Only about 40% of people who are eligible have gotten a COVID booster shot
ARI SHAPIRO, HOST:
The evidence has become increasingly clear that a COVID booster shot can help restore waning immunity and that people who get boosted are much less likely to be hospitalized or die if they do get infected. But most Americans have yet to get one, and NPR's Allison Aubrey is here to explain.
ALLISON AUBREY, BYLINE: Good to be here.
SHAPIRO: What are the numbers? How many people actually have gotten a booster shot?
AUBREY: During the first week of December, more than a million people a day were rolling up their sleeves for a booster shot, but that number has now declined by more than 60%. Overall, only about 41% of people aged 50 and up who are eligible have gotten boosted. The irony is that, during this same period, it's become increasingly clear that boosters dramatically increase protection, especially in people 50 and above. The U.K. Health Security Agency has concluded that, amid the omicron surge, a booster shot boosted protection against death from an omicron infection up to around 95%.
Now, I talked to Dr. Lance Becker about this. He's chair of emergency medicine at Northwell Health, which is a large health care provider in New York.
LANCE BECKER: We know that, over time, even if you got two shots at one point - if it's been 5, 6, 7 months, that immunity will actually go down, and the boosters are so important to give that immunity back to a person so they can be protected.
SHAPIRO: Allison, what might explain the drop in this rate of people getting boosted?
AUBREY: I think a lot of people assume, you know, the worst is over. Polls suggest a lot of people think we just have to learn to live with the virus and get back to normal. And with cases coming down so much, people wonder, do I really need a booster?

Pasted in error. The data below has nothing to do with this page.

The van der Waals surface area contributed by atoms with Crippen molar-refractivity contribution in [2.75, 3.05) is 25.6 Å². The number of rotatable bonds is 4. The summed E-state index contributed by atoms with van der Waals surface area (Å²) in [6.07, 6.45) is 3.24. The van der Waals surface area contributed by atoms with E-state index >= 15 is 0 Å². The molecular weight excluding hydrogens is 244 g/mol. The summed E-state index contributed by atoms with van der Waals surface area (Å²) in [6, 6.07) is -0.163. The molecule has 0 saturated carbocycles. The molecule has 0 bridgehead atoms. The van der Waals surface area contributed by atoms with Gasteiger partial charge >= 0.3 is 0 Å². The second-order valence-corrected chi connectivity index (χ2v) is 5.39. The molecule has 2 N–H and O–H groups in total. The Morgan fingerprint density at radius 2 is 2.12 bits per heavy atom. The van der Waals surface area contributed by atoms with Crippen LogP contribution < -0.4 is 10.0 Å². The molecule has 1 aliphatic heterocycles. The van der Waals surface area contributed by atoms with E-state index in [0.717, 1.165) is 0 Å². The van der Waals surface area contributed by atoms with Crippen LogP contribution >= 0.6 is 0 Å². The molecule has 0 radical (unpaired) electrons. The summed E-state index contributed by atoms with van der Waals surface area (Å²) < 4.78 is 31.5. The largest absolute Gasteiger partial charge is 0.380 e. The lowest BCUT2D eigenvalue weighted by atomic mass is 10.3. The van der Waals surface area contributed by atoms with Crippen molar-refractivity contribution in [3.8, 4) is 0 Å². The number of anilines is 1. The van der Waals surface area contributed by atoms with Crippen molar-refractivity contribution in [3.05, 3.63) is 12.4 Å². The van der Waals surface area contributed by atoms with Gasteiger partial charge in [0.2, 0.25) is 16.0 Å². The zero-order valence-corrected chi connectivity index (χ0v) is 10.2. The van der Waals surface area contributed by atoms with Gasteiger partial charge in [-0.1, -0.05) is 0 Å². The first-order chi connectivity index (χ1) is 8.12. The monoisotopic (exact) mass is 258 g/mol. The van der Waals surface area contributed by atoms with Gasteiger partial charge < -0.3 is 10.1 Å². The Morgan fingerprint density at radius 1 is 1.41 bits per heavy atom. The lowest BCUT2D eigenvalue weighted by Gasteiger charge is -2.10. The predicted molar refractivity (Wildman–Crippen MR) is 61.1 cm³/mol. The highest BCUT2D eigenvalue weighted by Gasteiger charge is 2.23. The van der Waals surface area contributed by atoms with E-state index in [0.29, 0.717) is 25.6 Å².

I spoke to Jason Schwartz at Yale about this. He studies how evidence is translated into policy. He says the messaging on boosters has just not been as clear as it could have been.
JASON SCHWARTZ: I think the White House, the CDC, other public health officials have been stuck. On the one hand, we know it's critically important to continue efforts to try and reach the unvaccinated, and perhaps emphasizing that two doses isn't as good as we thought it once was makes it that much harder to get folks to initiate vaccination. And that might be holding back some of the clear messaging around the importance of boosters.
AUBREY: Now, today, at a White House briefing, CDC director Rochelle Walensky reiterated the point that boosters are essential. She pointed to data from 25 jurisdictions around the country showing that, amid this omicron surge, unvaccinated people were 97 times more likely to die compared to those who were boosted - 97 times more likely to die - so a pretty dramatic difference.
SHAPIRO: Yeah. And now, given that cases are dropping but hospitalizations remain high, did Dr. Walensky or other top officials at the briefing today forecast what they're expecting for the weeks ahead?
AUBREY: There were a lot of questions about vaccines for young children under 5. Adviser Jeff Zients said the administration is already preparing for the possibility of authorization, working on distribution plans - of course, all dependent on FDA authorization and a CDC recommendation.
In regard to the new omicron variant, BA.2, Dr. Walensky estimates it accounts for about 1.5% of cases in the U.S. now, and it could, might, slow down the decline in cases. If you look at other countries where BA.2 is circulating, in some places cases have continued to come down, although at a slower rate. However, in Denmark, cases have continued to go up amid the BA.2 rise. So it's a bit unclear. But, big picture, she said vaccines do appear to be protective against BA.2; however, this might not be the last variant we see.
Here's Dr. Anthony Fauci.
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ANTHONY FAUCI: We can't guarantee that there will not be another variant that challenges us, but the best that we can do with that is to be prepared for it.
AUBREY: So he said the plan will be to continue to encourage vaccination and booster shots, as well as doing things such as producing more antiviral pills so the U.S. is prepared for the potential of future outbreaks.
SHAPIRO: NPR's Allison Aubrey, thanks a lot.
AUBREY: Thank you.
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